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Art of the past returns to Harris Gallery

Sophomore Jake Simpson enjoys a piece of art while junior Danielle Zamora and senior Daniel Sillas mingle at the reception for “Campus: Selections from the La Verne Art Collection” that was held on Tuesday in Harris Art Gallery. The exhibit features several artists’ work that was curated and organized by Dion Johnson, the Director of University Art Galleries. “Campus,” which opened on April 23, will run through May 30. / photo by Chelsea Knight

Sophomore Jake Simpson enjoys a piece of art while junior Danielle Zamora and senior Daniel Sillas mingle at the reception for “Campus: Selections from the La Verne Art Collection” that was held on Tuesday in Harris Art Gallery. The exhibit features several artists’ work that was curated and organized by Dion Johnson, the Director of University Art Galleries. “Campus,” which opened on April 23, will run through May 30. / photo by Chelsea Knight

Clo Hidalgo
Staff Writer

The University of La Verne hosted a reception to celebrate the exhibition of “Campus: Selections from the La Verne Art Collection” that is currently displayed in the Harris Gallery on Tuesday.

“Campus” opened on April 16 and will be in the Harris Gallery until May 30.

Pieces from artists such as Martin Durazo, Ruby Osorio, Kelly Sears and Jennifer Vanderpool are on display throughout the gallery.

Vanderpool’s photo, which was untitled, focused on a pink daisy and a paper made butterfly with a plain backdrop. The branches on top of the flower have the appearance of ice forming on it.

Martin Durazo’s “Violator” was an abstract piece with vibrant neon yellow and orange. Most of the paint strokes are vertical, but it also has a couple of splatters throughout the painting.

“It’s really cool to see different type of art come together because they’re all different. It’s not all one thing,” said Estefania Gomez, a junior biology major.

Robin Szidak’s “Chromatic Centigrade” and Macha Suzuki’s “The Rider” were two of sculptures that stood out to the crowd because of their unique appearance.

“Chromatic Centigrade” is a vertical sculpture that is made up of different bright color paint rollers.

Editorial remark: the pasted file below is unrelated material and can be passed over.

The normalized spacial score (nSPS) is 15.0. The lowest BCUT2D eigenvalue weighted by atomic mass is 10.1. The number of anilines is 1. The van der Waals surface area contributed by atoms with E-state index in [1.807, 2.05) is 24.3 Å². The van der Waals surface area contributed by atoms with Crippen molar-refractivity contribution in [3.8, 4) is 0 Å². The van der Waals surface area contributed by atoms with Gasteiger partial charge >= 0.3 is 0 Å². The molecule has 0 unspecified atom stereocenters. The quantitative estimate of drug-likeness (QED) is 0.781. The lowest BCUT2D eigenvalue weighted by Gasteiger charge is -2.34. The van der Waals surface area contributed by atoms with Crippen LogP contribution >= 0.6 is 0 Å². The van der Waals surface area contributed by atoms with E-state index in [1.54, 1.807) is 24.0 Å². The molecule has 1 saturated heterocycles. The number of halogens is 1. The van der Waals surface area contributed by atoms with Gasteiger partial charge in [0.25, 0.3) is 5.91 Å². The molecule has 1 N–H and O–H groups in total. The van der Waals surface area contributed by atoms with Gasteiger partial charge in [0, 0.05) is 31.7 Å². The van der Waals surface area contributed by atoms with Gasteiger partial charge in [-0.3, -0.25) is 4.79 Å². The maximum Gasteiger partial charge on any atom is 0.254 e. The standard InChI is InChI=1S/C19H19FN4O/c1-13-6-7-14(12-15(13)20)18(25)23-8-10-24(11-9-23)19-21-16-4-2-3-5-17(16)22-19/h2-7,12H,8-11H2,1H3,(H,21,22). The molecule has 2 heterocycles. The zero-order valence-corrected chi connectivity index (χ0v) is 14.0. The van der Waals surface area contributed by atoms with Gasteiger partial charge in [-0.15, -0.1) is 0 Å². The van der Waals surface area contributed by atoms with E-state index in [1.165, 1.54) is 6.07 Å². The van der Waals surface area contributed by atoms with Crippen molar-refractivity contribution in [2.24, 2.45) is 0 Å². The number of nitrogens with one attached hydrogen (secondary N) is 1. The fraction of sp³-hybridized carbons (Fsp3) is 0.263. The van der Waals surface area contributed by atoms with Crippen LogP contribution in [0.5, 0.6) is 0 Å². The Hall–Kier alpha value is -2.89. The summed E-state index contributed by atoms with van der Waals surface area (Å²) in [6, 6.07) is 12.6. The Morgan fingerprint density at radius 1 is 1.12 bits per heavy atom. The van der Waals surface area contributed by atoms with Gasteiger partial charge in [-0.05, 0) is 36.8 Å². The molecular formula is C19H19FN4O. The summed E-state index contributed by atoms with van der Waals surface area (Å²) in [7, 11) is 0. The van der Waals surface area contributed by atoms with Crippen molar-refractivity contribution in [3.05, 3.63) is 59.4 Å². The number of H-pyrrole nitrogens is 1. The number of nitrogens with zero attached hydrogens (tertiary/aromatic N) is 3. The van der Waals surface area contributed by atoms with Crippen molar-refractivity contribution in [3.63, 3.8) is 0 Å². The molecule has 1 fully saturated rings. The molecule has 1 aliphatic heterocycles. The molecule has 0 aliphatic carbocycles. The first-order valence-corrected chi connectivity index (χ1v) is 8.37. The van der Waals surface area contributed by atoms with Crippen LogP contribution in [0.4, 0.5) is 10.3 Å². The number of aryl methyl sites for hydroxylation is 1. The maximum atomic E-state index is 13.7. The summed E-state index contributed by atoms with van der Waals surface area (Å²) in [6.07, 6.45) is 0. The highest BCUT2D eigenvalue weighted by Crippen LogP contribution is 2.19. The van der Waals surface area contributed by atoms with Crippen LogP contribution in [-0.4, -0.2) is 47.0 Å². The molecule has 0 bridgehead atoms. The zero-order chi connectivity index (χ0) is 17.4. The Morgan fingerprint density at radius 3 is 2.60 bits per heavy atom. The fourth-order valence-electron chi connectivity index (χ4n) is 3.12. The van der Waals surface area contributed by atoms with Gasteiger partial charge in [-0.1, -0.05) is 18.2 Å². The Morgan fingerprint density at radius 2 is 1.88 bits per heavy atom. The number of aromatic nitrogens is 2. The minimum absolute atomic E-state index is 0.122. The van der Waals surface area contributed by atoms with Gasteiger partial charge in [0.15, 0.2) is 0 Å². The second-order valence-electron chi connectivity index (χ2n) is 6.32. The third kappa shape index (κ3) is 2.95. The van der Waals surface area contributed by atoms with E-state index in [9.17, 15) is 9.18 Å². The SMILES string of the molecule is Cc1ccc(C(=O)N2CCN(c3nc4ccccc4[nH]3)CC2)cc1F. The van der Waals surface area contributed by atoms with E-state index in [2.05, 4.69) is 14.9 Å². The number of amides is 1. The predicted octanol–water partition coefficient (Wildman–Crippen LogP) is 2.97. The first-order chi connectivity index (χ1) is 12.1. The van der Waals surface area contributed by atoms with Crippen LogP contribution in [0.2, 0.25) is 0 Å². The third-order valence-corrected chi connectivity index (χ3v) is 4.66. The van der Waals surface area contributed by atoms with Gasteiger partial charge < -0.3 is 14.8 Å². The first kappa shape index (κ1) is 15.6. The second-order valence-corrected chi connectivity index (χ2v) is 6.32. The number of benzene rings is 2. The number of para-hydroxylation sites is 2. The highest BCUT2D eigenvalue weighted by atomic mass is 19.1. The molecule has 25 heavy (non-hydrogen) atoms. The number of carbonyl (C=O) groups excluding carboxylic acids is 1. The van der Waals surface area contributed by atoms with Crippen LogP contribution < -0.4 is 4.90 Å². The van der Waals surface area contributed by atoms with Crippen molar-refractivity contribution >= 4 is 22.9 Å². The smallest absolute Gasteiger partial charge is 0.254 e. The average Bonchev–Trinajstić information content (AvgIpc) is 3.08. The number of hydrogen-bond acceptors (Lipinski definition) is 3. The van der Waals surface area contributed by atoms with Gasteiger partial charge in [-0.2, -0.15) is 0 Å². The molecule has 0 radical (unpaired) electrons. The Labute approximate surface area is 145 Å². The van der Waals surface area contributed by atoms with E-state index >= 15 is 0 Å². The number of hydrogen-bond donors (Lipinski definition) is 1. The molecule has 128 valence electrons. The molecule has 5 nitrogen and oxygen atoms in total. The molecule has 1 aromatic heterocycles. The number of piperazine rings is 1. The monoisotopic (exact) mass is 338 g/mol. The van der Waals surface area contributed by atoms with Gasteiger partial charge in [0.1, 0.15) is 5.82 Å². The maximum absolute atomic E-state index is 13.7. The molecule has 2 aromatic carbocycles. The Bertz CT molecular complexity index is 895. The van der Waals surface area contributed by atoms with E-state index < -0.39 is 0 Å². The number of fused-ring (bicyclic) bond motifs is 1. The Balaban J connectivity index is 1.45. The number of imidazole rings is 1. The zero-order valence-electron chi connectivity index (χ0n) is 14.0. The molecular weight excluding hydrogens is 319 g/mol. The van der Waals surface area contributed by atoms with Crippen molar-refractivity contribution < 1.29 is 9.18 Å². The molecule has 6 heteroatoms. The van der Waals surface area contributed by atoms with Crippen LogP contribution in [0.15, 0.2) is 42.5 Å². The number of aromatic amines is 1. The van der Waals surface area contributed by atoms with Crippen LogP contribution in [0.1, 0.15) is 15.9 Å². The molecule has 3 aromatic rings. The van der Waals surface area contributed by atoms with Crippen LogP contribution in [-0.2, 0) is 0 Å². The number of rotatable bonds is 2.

“I liked the idea of using rollers that refers to a painting, but it’s a sculpture,” said Robin Szdiak, the sculptor. “I like using everyday objects that maybe you pass by and see them in a new way. It is surprising how many different colors the paint rollers come in and they refer to paint and painting without putting any paint to it.”

For senior speech communications major Daniel Sillas, the sculpture made him remember when he first joined Sigma Alpha Epsilon and attended several of their rock painting events.

“The idea of painting brought back many memories of pledging,” he said.

“The Rider” is a playful sculpture of a child figure that is riding what seems to be some sort of hybrid animal with dog legs and a cotton ball body that may represent a sheep with a three-dimensional, octagonal shaped head that has antlers attached to it.

Jacob Talamantes, a junior psychology major, said he found “The Rider” to be striking because of the disturbing way it looked.

Samantha Burns, a junior theater major liked the piece “Interloper’s Dilemma,” by artist Ruby Osorio. The piece is a collage composed of several mediums. The odd scene shows a woman holding a long pole that extends into a cage where a man is trapped as an owl looks down from a tree.

“I liked the details of the reflection of it,” Osorio said. “I was drawn to the owl because my friend likes owls.”

The art pieces showcased at the gallery are part of the University’s permanent collection.

“I started acquiring them as early as 2008 and until very recently there are five very recent acquisitions as of 2012-2013 in the show,” said Dion Johnson, university galleries director. “It’s sort of a thing where we are highlighting works that we’ve had for some time as well as new ones.”

Johnson made sure that artwork of different styles were displayed at the gallery.

“With any show you try to pick works that will have good dialogue with one another so that there is a variety, but there is also something in common with them,” Johnson said. “While there are works that are abstract, they are balanced by works that are representational and figurative. There is a harmony that happens from different works.”

Clo Hidalgo can be reached at clotilde.hidalgo@laverne.edu.

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